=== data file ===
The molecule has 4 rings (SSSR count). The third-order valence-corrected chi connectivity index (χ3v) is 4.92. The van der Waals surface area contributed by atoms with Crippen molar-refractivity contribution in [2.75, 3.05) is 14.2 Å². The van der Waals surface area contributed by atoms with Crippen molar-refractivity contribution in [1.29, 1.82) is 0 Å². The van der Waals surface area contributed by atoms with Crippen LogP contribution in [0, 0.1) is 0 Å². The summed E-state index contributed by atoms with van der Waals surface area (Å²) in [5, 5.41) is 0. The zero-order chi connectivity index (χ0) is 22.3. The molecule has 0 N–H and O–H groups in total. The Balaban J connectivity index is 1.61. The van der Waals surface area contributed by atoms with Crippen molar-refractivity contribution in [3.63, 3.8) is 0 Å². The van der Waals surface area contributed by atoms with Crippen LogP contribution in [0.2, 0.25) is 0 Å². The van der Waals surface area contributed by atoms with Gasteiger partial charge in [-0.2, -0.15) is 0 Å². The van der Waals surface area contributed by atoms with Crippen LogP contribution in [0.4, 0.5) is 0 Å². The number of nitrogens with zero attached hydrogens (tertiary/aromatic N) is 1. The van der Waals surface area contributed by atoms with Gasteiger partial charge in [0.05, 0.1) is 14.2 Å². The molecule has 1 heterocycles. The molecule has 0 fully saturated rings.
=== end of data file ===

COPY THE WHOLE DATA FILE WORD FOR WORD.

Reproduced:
The molecule has 4 rings (SSSR count). The third-order valence-corrected chi connectivity index (χ3v) is 4.92. The van der Waals surface area contributed by atoms with Crippen molar-refractivity contribution in [2.75, 3.05) is 14.2 Å². The van der Waals surface area contributed by atoms with Crippen molar-refractivity contribution in [1.29, 1.82) is 0 Å². The van der Waals surface area contributed by atoms with Crippen LogP contribution in [0, 0.1) is 0 Å². The summed E-state index contributed by atoms with van der Waals surface area (Å²) in [5, 5.41) is 0. The zero-order chi connectivity index (χ0) is 22.3. The molecule has 0 N–H and O–H groups in total. The Balaban J connectivity index is 1.61. The van der Waals surface area contributed by atoms with Crippen molar-refractivity contribution in [3.63, 3.8) is 0 Å². The van der Waals surface area contributed by atoms with Crippen LogP contribution in [0.2, 0.25) is 0 Å². The van der Waals surface area contributed by atoms with Gasteiger partial charge in [-0.2, -0.15) is 0 Å². The van der Waals surface area contributed by atoms with Crippen LogP contribution in [0.4, 0.5) is 0 Å². The number of nitrogens with zero attached hydrogens (tertiary/aromatic N) is 1. The van der Waals surface area contributed by atoms with Gasteiger partial charge in [0.05, 0.1) is 14.2 Å². The molecule has 1 heterocycles. The molecule has 0 fully saturated rings.